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News & Press: Georgia's Electric Cooperatives

EMCs Respond to COVID-19

Tuesday, June 16, 2020  
Posted by: Terri Statham
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The 41 electric co-ops in Georgia have been quick to respond to COVID-19, carefully balancing member service with the well-being of members, employees and communities throughout Georgia.

EMCs are regularly communicating with members on social media and other channels about the steps they are taking to assist members while continuing critical business operations. These include temporarily suspending disconnections for non-payment, offering alternative payment arrangements and implementing safety protocols based on recommendations from the CDC and local health care providers.


Unprecedented Times Call for Unprecedented Actions

[Latest EMC Contributions - June 16, 2020 Update]

The Southern Rivers Energy (SRE) Trust recently awarded a $5,000 Operation Round Up grant to Meriwether County schools to equip five buses with SmartBus WiFi systems. Meriwether County is likely the most underserved area in SRE’s territory for internet and cellphone service, and according to county school superintendent Al Griffin, “Meriwether County School System needs to equip as many buses as feasible with WiFi to provide the essential internet needs for students to enhance learning.”

In support members facing financial difficulties because of the COVID-19 pandemic, the Planters EMC Board of Directors recently approved a special general retirement of capital credits, totaling approximately $1.8 million. This special action enables credits to be distributed three months earlier than usual and increases the total amount distributed by 50 percent.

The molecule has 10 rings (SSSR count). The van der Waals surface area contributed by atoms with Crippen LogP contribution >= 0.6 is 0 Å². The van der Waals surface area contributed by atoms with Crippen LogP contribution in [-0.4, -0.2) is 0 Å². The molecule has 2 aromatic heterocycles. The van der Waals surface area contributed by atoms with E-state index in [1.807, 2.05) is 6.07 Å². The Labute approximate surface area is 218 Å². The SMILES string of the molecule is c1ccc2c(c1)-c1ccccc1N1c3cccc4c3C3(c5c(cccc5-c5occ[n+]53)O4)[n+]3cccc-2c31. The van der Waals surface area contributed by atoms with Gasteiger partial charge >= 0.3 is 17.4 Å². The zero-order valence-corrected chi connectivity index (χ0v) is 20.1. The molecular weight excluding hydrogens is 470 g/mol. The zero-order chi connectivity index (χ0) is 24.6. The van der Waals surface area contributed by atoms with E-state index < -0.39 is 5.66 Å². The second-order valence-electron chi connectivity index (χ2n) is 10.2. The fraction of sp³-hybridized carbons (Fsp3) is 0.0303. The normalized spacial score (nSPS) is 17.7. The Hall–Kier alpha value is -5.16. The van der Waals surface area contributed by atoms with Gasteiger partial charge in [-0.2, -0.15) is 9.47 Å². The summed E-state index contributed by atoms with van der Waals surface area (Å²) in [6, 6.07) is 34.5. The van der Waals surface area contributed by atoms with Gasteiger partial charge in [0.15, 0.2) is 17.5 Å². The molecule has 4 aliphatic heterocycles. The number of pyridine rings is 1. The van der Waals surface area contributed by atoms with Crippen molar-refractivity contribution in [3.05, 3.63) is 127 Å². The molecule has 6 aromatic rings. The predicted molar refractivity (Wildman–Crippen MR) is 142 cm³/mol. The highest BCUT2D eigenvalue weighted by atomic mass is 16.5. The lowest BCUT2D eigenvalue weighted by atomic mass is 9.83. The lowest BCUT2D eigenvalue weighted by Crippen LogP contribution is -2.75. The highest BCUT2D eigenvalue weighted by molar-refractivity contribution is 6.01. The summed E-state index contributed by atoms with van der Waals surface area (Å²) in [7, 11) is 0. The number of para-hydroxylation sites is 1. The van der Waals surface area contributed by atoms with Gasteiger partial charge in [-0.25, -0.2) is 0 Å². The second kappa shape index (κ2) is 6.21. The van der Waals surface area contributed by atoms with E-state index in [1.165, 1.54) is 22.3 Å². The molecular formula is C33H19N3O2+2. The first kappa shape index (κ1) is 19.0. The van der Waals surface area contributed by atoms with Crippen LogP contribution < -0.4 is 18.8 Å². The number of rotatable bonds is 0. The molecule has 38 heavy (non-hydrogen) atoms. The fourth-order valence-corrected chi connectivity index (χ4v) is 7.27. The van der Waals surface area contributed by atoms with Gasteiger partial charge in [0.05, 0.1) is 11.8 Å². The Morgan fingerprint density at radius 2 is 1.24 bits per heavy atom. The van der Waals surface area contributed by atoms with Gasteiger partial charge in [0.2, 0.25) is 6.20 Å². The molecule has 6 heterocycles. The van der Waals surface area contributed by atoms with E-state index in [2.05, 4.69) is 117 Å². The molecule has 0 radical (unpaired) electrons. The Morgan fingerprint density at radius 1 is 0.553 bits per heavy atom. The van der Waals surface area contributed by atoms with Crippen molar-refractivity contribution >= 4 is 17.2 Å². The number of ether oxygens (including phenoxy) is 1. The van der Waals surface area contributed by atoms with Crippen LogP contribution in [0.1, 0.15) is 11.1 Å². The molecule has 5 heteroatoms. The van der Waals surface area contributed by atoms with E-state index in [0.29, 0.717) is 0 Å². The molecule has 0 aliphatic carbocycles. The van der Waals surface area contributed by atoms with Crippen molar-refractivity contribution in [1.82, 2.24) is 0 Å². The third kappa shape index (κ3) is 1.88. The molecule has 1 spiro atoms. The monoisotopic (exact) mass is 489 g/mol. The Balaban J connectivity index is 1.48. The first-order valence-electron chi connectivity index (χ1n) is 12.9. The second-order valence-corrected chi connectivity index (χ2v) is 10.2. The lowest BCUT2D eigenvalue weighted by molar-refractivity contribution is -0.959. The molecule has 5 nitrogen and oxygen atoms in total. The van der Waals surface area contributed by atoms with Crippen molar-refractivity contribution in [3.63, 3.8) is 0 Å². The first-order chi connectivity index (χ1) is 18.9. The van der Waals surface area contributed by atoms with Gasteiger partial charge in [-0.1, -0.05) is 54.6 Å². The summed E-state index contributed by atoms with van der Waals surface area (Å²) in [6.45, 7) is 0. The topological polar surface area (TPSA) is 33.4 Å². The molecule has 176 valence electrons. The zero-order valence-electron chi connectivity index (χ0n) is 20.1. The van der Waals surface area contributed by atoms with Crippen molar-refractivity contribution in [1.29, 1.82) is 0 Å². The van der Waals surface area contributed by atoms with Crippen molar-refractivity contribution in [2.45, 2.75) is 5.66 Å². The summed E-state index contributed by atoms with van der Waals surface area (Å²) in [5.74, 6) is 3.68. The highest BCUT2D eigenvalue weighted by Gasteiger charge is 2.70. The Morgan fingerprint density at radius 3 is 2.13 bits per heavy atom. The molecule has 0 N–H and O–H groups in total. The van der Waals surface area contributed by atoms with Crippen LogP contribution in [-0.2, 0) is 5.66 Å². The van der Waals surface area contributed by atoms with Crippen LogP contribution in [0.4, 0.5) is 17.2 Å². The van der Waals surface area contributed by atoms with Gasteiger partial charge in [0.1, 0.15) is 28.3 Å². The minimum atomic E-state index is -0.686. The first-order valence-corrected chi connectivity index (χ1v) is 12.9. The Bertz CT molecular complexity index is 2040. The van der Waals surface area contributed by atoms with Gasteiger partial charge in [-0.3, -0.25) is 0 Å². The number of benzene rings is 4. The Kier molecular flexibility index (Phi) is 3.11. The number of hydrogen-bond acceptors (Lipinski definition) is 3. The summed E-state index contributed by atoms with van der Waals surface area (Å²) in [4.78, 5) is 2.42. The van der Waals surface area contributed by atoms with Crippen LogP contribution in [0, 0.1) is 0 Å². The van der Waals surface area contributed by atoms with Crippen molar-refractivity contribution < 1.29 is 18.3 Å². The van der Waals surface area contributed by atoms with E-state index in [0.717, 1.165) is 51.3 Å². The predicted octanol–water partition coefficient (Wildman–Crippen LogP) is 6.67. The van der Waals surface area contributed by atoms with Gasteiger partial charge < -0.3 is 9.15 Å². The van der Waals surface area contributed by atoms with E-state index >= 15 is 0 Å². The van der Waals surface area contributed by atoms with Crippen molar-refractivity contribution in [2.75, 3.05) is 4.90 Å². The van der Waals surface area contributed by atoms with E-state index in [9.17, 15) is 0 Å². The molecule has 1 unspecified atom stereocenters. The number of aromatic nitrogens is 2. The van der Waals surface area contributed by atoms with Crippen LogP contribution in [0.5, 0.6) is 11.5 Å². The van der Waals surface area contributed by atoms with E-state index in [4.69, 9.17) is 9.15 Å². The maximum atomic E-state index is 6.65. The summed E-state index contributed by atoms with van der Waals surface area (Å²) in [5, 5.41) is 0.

The Canoochee EMC Foundation recently distributed $5,000 in donations to community healthcare efforts. The Bryan County Emergency Management Agency received $2,500 to assist in its COVID-19 response, and the Liberty Regional Medical Center in Hinesville received $2,500 toward much-needed thermometers.

The Satilla REMC Board of Directors approved a special expedited retirement of a portion of the membership’s capital credits for 2019. Normally scheduled for September, Satilla has earmarked approximately $3.5 million to be returned as bill credits over the months of May and June.

As a part of its commitment to community during COVID-19, GreyStone Power donated $100,000 to be spread among several food banks in its service area. The GreyStone Power Foundation, Inc. has also provided assistance to nonprofits throughout the community.

Due to the unprecedented circumstances during COVID-19, the Habersham EMC Board of Directors voted to return 2020 capital credits early. These are typically returned in November; however, this year, capital contributed by members in 1989 and 1990 was returned to members in late May.

Coastal Electric recently announced it will return $2.4 million in capital credit refunds to members early. Those who had service with Coastal Electric in 2019 will receive a capital credit refund on their June electric bill, or for Advance Pay members, reflected on their daily balance and usage alerts by May 30.

During its May meeting, the Jackson EMC Foundation board of directors awarded $37,650 in emergency grants to nonprofits responding to COVID-19. These funds will help support local efforts, such as emergency childcare for frontline employees, hunger relief for children and senior citizens, and supplies to make approved face shields and masks for first responders and healthcare workers.

Flint Energies and its philanthropic arm, the Flint Energies Foundation, donated $25,000 to to assist with local COVID-19 pandemic response efforts. Feeding the Valley and Middle Georgia Community Food Bank each received $8,500 to feed those in need across the co-op service territory. The Emergency Management Association of Georgia – Area 4 received $8,000 to purchase personal protective equipment for healthcare workers and first responders.


[May 18, 2020 Update]

In response to the COVID-19 pandemic, Flint Energies has accelerated approximately $352,500 in Smart Select load management rebates, typically distributed in the fall. Beginning this month, a $25 bill credit will be applied to the bills of all qualifying members. Designed to reduce electric use during peak periods, Smart Select is a voluntary program in which members allow the co-op to attach a load control switch to qualifying devices in their homes.